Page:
AFM: International reps discuss incentives, filming opportunities
Panelists were attending Screen’s World of Locations breakfast at AFM.
Film commissioners from Panama, Namibia and St Petersburg/Clearwater in Florida told an audience of producers and festival programmers of their desire to boost their industries at Screen International’s World of Locations breakfast and panel here on Friday.
“Our industry is growing and we have so many stories to tell,” said Maria Antonia Vergara of Panama Film Commission, which offers a 15% cashback incentive that could rise to 25% within a year once the measure is approved by lawmakers.
Narcotics drama Escobar: Paradise Lost starring Benicio del Toro was the first film to apply for the incentive. The France-Belgium-Spain co-production invested $5m into the local economy and qualified for the incentive because it met the requirements of a $3m minimum spend. That threshold could change to make more productions eligible. This will be of use to local film-makers and meets the mandate of the commission, which was set up to attract foreign investment and support the local creative base.
The commission allocates an annual $2.2m for local production through its Fondo Cine Award and supports International Film Festival Panama. With a talent base on the rise, six local films were selected in this year’s line-up.
Yet the territory has demonstrated its ability to host larger shoots. James Bond film Quantum Of Solace filmed there, as did Contraband, Hands Of Stone and Dwayne Johnson reality show Hero. Coming up is a major Hollywood feature that Vergara was not at liberty to reveal.
A young nation
Obed Emvula of Namibia Film Commission told attendees the African country hosted an 11-month shoot for Mad Max: Fury Road after the production left Australia due to heavy rains in the desert. It injected around $38.5m (n$525m) into the local economy.
“We want to share with you not just the location but the story of who we are,” said Emvula. “We’re a young nation.” Namibia became a democracy in 1990 and representatives such as Emvula believe it can become one of the most compelling destinations on the planet.
Like Panama, there is a strong emphasis on nurturing local talent; in fact, 60% of the commission’s budget goes to meet these aims. “We want to make sure they develop the skills and get exposure around the world.”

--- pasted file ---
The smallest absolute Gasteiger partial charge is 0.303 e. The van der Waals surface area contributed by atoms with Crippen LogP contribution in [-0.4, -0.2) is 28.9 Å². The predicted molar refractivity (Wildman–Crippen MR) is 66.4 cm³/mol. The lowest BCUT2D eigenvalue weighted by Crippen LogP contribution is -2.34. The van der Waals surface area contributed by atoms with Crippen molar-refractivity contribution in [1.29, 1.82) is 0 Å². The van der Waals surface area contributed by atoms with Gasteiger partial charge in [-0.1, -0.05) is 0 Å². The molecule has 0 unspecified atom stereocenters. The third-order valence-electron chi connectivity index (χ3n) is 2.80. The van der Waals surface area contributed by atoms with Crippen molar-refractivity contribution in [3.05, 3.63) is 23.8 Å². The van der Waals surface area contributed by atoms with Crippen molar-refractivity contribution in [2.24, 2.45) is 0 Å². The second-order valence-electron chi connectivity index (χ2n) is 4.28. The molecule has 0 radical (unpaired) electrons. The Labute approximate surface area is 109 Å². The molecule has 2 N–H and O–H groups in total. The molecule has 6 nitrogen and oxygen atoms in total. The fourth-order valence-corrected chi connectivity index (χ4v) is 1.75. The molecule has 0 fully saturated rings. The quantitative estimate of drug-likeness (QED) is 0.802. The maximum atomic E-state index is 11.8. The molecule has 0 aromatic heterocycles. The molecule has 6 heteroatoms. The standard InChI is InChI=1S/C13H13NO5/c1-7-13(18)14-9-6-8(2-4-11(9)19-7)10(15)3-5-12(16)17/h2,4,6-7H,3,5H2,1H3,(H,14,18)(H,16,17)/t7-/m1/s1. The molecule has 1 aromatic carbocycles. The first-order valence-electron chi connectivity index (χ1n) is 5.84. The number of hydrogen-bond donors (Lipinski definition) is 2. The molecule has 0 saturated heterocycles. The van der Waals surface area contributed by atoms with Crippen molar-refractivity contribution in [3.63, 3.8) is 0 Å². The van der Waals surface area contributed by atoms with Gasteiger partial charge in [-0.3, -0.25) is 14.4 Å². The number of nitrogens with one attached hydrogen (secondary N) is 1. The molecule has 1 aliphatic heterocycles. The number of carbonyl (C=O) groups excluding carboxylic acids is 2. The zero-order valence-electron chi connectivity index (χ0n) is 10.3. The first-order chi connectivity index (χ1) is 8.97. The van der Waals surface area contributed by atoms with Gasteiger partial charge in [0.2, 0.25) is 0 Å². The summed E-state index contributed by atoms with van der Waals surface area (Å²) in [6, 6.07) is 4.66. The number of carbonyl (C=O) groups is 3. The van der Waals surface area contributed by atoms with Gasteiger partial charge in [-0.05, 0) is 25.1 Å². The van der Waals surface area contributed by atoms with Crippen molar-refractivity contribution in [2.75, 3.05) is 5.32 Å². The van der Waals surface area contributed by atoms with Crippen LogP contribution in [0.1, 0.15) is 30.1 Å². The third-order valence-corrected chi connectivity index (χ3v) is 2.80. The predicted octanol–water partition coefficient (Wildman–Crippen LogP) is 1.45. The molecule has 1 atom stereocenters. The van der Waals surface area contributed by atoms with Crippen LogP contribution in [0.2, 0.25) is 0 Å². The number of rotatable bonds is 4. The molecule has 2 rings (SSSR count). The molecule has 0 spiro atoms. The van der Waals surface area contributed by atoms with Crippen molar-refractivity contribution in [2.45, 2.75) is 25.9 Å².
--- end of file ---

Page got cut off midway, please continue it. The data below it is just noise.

The country boasts natural beauty and a strong road infrastructure. The commission is working with the banking sector to better understand the content creation business. “We take film very seriously. Local business involvement is very important,” said Emvula. “We’re working on an incentives programme at the moment to increase the appetite for international producers to film here. We’re working on an additional 17% incentive that’s likely to pass next year.”
While the film-making credentials of Florida need no explanation, St Petersburg/Clearwater film commissioner Tony Armer has to keep his area competitive against high-profile locales such as Miami and Orlando. Although there is no statewide incentive, the county offers a 10% incentive and combines with the 10% that nearby Tampa offers for a 20% incentive on a shoot.
“It’s a cash incentive and it can be done in a short time,” said Armer. “You can have it ready for post-production if you can get the deliverables together in time.”
The county hosted feature productions such as Magic Mike, Spring Breakers and two Dolphin Tale films. Each film in the family franchise cost around $37m to produce; in both cases local spend reached $20m and the films qualified for a $5m incentive. A $2m local spend on Miss Peregrine’s Home For Peculiar Children qualified for a $200,000 incentive.
Armer said he expected the state-wide incentive, which applied to Dwayne Johnson TV show Ballers and Dolphin Tale, to be reinstated before long.
“It will happen, but in the meantime we’re going to get aggressive with the things we’re pushing.” That means features, TV shows, web series or commercials as Armer works to raise further the profile of the area.